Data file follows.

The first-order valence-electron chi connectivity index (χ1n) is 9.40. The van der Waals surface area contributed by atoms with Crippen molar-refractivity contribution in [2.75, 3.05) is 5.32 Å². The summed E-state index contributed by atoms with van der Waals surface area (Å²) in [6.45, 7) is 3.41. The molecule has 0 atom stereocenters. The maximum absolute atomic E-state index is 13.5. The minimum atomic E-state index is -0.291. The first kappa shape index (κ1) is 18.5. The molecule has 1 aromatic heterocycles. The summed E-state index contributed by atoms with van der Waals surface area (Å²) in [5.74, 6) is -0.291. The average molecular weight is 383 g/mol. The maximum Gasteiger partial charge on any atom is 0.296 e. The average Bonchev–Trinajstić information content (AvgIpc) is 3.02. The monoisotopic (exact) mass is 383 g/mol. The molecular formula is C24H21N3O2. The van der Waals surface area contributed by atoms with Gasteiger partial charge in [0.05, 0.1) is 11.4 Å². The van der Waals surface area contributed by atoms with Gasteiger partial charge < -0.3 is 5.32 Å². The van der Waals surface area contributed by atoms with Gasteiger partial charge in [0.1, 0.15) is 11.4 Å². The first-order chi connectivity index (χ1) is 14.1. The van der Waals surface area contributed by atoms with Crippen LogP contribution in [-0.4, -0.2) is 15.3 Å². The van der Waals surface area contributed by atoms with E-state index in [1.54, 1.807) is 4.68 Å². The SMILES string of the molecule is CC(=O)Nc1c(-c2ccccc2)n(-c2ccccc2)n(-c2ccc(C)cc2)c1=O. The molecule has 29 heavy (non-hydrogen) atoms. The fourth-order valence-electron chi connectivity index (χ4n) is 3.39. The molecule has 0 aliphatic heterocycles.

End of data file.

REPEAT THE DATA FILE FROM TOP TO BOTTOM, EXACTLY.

The first-order valence-electron chi connectivity index (χ1n) is 9.40. The van der Waals surface area contributed by atoms with Crippen molar-refractivity contribution in [2.75, 3.05) is 5.32 Å². The summed E-state index contributed by atoms with van der Waals surface area (Å²) in [6.45, 7) is 3.41. The molecule has 0 atom stereocenters. The maximum absolute atomic E-state index is 13.5. The minimum atomic E-state index is -0.291. The first kappa shape index (κ1) is 18.5. The molecule has 1 aromatic heterocycles. The summed E-state index contributed by atoms with van der Waals surface area (Å²) in [5.74, 6) is -0.291. The average molecular weight is 383 g/mol. The maximum Gasteiger partial charge on any atom is 0.296 e. The average Bonchev–Trinajstić information content (AvgIpc) is 3.02. The monoisotopic (exact) mass is 383 g/mol. The molecular formula is C24H21N3O2. The van der Waals surface area contributed by atoms with Gasteiger partial charge in [0.05, 0.1) is 11.4 Å². The van der Waals surface area contributed by atoms with Gasteiger partial charge < -0.3 is 5.32 Å². The van der Waals surface area contributed by atoms with Gasteiger partial charge in [0.1, 0.15) is 11.4 Å². The first-order chi connectivity index (χ1) is 14.1. The van der Waals surface area contributed by atoms with Crippen LogP contribution in [-0.4, -0.2) is 15.3 Å². The van der Waals surface area contributed by atoms with E-state index in [1.54, 1.807) is 4.68 Å². The SMILES string of the molecule is CC(=O)Nc1c(-c2ccccc2)n(-c2ccccc2)n(-c2ccc(C)cc2)c1=O. The molecule has 29 heavy (non-hydrogen) atoms. The fourth-order valence-electron chi connectivity index (χ4n) is 3.39. The molecule has 0 aliphatic heterocycles.